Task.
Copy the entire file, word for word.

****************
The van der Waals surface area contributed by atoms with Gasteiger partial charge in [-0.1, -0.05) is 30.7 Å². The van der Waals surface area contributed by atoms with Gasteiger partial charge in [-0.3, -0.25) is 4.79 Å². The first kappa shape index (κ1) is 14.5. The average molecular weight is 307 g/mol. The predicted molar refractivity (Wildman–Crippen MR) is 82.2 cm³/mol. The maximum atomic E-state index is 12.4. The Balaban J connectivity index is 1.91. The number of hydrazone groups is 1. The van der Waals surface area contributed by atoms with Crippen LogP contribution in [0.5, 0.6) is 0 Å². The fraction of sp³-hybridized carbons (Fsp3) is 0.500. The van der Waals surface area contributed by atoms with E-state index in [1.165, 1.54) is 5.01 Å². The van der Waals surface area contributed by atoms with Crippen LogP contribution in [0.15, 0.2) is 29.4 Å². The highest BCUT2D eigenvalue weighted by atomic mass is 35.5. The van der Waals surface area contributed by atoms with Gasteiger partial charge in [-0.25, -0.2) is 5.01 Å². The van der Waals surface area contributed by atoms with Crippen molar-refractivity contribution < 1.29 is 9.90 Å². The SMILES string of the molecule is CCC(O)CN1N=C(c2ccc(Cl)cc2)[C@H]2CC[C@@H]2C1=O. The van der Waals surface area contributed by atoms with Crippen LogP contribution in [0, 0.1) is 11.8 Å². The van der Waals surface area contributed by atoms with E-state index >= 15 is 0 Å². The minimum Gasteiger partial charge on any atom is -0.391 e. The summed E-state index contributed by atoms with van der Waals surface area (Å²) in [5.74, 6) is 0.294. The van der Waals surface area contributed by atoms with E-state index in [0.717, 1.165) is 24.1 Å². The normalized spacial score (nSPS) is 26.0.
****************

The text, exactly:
The van der Waals surface area contributed by atoms with Gasteiger partial charge in [-0.1, -0.05) is 30.7 Å². The van der Waals surface area contributed by atoms with Gasteiger partial charge in [-0.3, -0.25) is 4.79 Å². The first kappa shape index (κ1) is 14.5. The average molecular weight is 307 g/mol. The predicted molar refractivity (Wildman–Crippen MR) is 82.2 cm³/mol. The maximum atomic E-state index is 12.4. The Balaban J connectivity index is 1.91. The number of hydrazone groups is 1. The van der Waals surface area contributed by atoms with Crippen LogP contribution in [0.5, 0.6) is 0 Å². The fraction of sp³-hybridized carbons (Fsp3) is 0.500. The van der Waals surface area contributed by atoms with E-state index in [1.165, 1.54) is 5.01 Å². The van der Waals surface area contributed by atoms with Crippen LogP contribution in [0.15, 0.2) is 29.4 Å². The highest BCUT2D eigenvalue weighted by atomic mass is 35.5. The van der Waals surface area contributed by atoms with Gasteiger partial charge in [-0.25, -0.2) is 5.01 Å². The van der Waals surface area contributed by atoms with Crippen molar-refractivity contribution < 1.29 is 9.90 Å². The SMILES string of the molecule is CCC(O)CN1N=C(c2ccc(Cl)cc2)[C@H]2CC[C@@H]2C1=O. The van der Waals surface area contributed by atoms with Crippen LogP contribution in [0, 0.1) is 11.8 Å². The van der Waals surface area contributed by atoms with E-state index >= 15 is 0 Å². The minimum Gasteiger partial charge on any atom is -0.391 e. The summed E-state index contributed by atoms with van der Waals surface area (Å²) in [5.74, 6) is 0.294. The van der Waals surface area contributed by atoms with E-state index in [0.717, 1.165) is 24.1 Å². The normalized spacial score (nSPS) is 26.0.